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The Bad News Bucks

June 8, 2011

The hits keep coming for the Ohio State football program.  In a move that surprised no one, embattled QB Terrelle Pryor has left the team, in the midst of more damning details of improper benefits.

The latest scandal has Pryor connected to a memorabilia scheme, orchestrated by Columbus businessman, Dennis Talbott.  Pryor provided autographed helmets and other gear for Talbott, and received a reported 5% of the profits, which netted him anywhere from $20,000 to $40,000.  This “walking around money” allowed T-Peezy to afford a semi-NFL lifestyle in college, as his affinity for Gucci clothing and accessories was confirmed by a former friend in an ESPN interview. 

With this latest development, both the Buckeyes’ season and Pryor’s career are up in the air.  Senior Joe Bauserman looks to be the leading candidate to replace Pryor, but don’t be surprised if  freshmen sensation Braxton Miller is the signal-caller come mid-October.  Pryor is looking to apply for July’s  NFL supplemental draft, while a stint in the CFL or UFL isn’t out of the question, especially if the NFL lockout continues to drag on.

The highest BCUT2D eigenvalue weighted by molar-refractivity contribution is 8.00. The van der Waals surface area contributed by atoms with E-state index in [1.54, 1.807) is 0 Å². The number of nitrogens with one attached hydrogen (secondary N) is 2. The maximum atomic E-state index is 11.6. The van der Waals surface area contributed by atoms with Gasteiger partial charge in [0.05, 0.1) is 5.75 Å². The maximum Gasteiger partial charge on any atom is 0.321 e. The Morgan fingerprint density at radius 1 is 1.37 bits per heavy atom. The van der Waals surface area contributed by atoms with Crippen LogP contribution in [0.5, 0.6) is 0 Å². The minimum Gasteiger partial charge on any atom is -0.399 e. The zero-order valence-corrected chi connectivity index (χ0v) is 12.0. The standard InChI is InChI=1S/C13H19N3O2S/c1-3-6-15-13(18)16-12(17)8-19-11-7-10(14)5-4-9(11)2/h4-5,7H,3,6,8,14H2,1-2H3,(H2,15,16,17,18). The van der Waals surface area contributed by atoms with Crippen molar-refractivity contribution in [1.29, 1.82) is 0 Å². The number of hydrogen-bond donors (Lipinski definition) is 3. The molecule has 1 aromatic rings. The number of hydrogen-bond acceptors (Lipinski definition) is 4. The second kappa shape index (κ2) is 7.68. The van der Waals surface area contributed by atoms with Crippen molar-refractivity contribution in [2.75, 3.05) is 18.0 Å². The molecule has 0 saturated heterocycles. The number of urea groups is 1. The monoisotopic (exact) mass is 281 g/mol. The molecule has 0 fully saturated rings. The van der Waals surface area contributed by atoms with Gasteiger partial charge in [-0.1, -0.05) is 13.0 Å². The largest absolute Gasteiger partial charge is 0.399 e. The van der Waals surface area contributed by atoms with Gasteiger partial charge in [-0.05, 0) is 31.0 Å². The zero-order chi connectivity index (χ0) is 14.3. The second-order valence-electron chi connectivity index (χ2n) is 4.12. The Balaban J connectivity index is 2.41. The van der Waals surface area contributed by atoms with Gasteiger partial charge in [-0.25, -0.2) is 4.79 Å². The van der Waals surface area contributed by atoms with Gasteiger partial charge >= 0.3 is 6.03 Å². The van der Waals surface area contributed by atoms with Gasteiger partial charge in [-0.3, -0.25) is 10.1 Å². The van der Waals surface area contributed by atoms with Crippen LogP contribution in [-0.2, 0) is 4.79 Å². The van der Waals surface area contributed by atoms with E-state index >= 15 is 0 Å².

What position he will play is a question that will need answered.  As of now, Pryor doesn’t have the polished QB skills to thrive in the pros.  I believe his best chance is to mold himself into a Brad Smith-type player, just without the kick returns.  Maybe a little Wildcat here, a little wideout there, whatever it takes to make an NFL squad. 

Where does all of this leave the OSU program?  With Coach Tressel and Pryor both officially gone, someone is going to have to pay when the NCAA finishes its investigation.  As we’ve seen with USC, with no one left to shoulder the blame, the remaining coaches and players will have to take the punishment, most likely in the form of bowl bans and reduced scholarship limits.  

With numerous rumblings of yet another brewing football scandal that makes Ohio State’s look tame in comparison, the start of fall camp can’t get here fast enough.  For many teams, the hits on the field won’t hurt as bad as the ones off.

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